With Compassion, I am Stronger

With Compassion, I am Stronger

  |   Posted: July 12, 2010

Young boy benefits from Compassion's AIDS Initiative.
Without Compassion's AIDS Initiative Nkusi would not be the healthy, happy and stronger boy that he is today.

Nkusi* is a 9-year-old boy who is benefiting from Compassion's AIDS Initiative. Nkusi lives with his father, four brothers and one sister in a slum on the outskirts of Kigali city. It is an impoverished community, where most people survive by selling food  After her death, the paternal aunt came to help raise these young ones.

Unfortunately, Nkusi's aunt was HIV-positive, but she never knew her status until much later when she was constantly sick. Finally, she went for voluntary HIV testing, but died not long after that.

A Devastating Discovery

According to Nkusi's father, Nkusi may have contracted HIV by sharing unsterilized sharp materials with his aunt.

"My child might have contracted HIV through that miserable manner of sharing unclean materials, because neither I nor any other child has this scourge!" Nkusi's father explained.

It was not until Nkusi was registered with Compassion in 2008 that his status was discovered. After registration, the Compassion center arranged, as is usual, the general screening for the newly 60 registered children to know their status. Six of them, including Nkusi, tested HIV-positive.

"I was shocked to hear that my son is HIV-positive" said the father, adding, "I rushed to the nearby Voluntary Counseling and Testing (VCT) center with all my children for test, and lucky enough, I and my other children tested negative".

Nkusi's father further said that "it took me some days asking myself why and how it happened to my son, but later I came to realize the cause. I thank Compassion's AIDS Initiative that helped me to realize the status of my son; otherwise I would have thought that he was bewitched."

"We identified the problem earlier, the child was put on antiretroviral medicine (ART), he was provided special nutritious diet, and he is now healthy," the father said.

Apart from attending Compassion's programs, Nkusi visits a nearby public health center for counseling and treatment every month. According to the health social worker, Nkusi is now healthy; he is performing well in school and plays with other children both at the center and in the community. "He is healthy. Still no one can know that he is HIV-positive," said Celestin, the center director.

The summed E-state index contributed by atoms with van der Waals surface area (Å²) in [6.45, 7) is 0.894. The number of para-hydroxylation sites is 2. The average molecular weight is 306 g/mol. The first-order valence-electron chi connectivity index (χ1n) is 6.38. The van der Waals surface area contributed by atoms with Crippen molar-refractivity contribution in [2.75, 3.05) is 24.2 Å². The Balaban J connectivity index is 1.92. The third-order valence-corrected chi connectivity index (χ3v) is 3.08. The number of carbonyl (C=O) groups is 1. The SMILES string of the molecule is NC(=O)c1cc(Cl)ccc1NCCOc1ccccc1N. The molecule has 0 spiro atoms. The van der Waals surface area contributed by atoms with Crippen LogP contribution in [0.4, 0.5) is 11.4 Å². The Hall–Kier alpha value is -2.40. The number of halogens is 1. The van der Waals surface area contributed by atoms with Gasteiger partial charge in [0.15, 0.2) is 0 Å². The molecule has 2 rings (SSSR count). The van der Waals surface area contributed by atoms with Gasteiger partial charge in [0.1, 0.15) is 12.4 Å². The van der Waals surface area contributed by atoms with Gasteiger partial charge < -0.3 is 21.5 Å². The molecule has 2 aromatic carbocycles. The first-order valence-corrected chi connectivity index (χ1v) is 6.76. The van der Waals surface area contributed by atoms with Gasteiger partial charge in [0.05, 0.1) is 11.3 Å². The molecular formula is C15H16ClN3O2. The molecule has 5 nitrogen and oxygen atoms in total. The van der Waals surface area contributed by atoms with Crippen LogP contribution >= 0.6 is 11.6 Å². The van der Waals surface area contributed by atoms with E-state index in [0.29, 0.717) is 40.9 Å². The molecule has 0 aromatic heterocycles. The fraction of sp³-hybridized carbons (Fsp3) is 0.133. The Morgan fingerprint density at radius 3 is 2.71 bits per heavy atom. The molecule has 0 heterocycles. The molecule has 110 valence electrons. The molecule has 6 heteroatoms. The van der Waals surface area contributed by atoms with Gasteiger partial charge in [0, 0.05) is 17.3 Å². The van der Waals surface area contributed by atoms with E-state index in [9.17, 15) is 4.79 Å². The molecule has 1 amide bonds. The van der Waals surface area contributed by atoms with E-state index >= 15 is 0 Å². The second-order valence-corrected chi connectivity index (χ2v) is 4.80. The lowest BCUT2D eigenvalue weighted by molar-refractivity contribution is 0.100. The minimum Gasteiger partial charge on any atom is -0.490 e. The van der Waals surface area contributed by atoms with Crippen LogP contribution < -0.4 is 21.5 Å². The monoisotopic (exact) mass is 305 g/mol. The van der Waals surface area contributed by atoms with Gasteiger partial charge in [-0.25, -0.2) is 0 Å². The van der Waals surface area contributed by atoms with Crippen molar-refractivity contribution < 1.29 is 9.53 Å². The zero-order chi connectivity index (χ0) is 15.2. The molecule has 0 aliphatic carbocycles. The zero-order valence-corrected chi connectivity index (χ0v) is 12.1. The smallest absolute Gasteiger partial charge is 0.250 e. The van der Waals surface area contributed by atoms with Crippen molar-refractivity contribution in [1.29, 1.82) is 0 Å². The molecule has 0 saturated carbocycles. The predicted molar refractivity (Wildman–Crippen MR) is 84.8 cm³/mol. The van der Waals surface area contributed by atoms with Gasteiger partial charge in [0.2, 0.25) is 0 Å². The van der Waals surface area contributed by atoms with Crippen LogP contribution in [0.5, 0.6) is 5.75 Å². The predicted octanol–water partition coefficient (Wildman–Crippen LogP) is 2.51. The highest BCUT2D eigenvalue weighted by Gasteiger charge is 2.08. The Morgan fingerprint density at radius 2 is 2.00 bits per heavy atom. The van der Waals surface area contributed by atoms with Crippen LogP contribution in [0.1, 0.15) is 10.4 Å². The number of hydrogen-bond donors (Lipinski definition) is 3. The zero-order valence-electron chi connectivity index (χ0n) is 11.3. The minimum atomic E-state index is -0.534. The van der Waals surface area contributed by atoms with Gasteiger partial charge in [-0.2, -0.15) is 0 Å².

Poverty Restricts a Father

Nkusi's father is unemployed. He used to have a small business selling potatoes and vegetables in front of his house to earn a living. The business collapsed, and he now must rely on relatives and friends who may take pity on him and give him money or food.

In addition to being unemployed, he has two children in high school and four in primary school, including Nkusi, who is in grade four.

He struggles to pay school fees and buy scholastic materials for the rest of the children who are not supported by Compassion.

"It's always very tough for me when it comes to going back to school and everyone asking money and school requirements. I feel like running out of the home," Nkusi's father lamented.

Life-giving Benefits, Restored Hope

Meanwhile, both Nkusi and his father have benefited greatly from being beneficiaries of Compassion's AIDS Initiative. One of the benefits was a small grant to rebuild their home to make it safe.

Compassion's AIDS Initiative activities have addressed and eliminated the child's health barriers and also provide nutritous food to supplement his diet.

In addition to the medical benefits of the program, the infected children are provided a small amount of money through Compassion's Complementary Interventions. This money helps the family to carry out small, income-generating activities like selling vegetables in the market, paying for health insurance, and cultivating vegetable gardens that will improve their diet.

According to Nkusi's father, the people in the communities around their homestead live in dire poverty, making an average of less than U.S.$1 per day. Only 1 percent of the residents have a permanent job.

Through Compassion's AIDS Initiative, Nkusi and his family have hope for the future. "We know the plans that God has for us, great plans to prosper our family not evil, but to give us a future," said the father.

*Name has been changed to protect the identity of the child.

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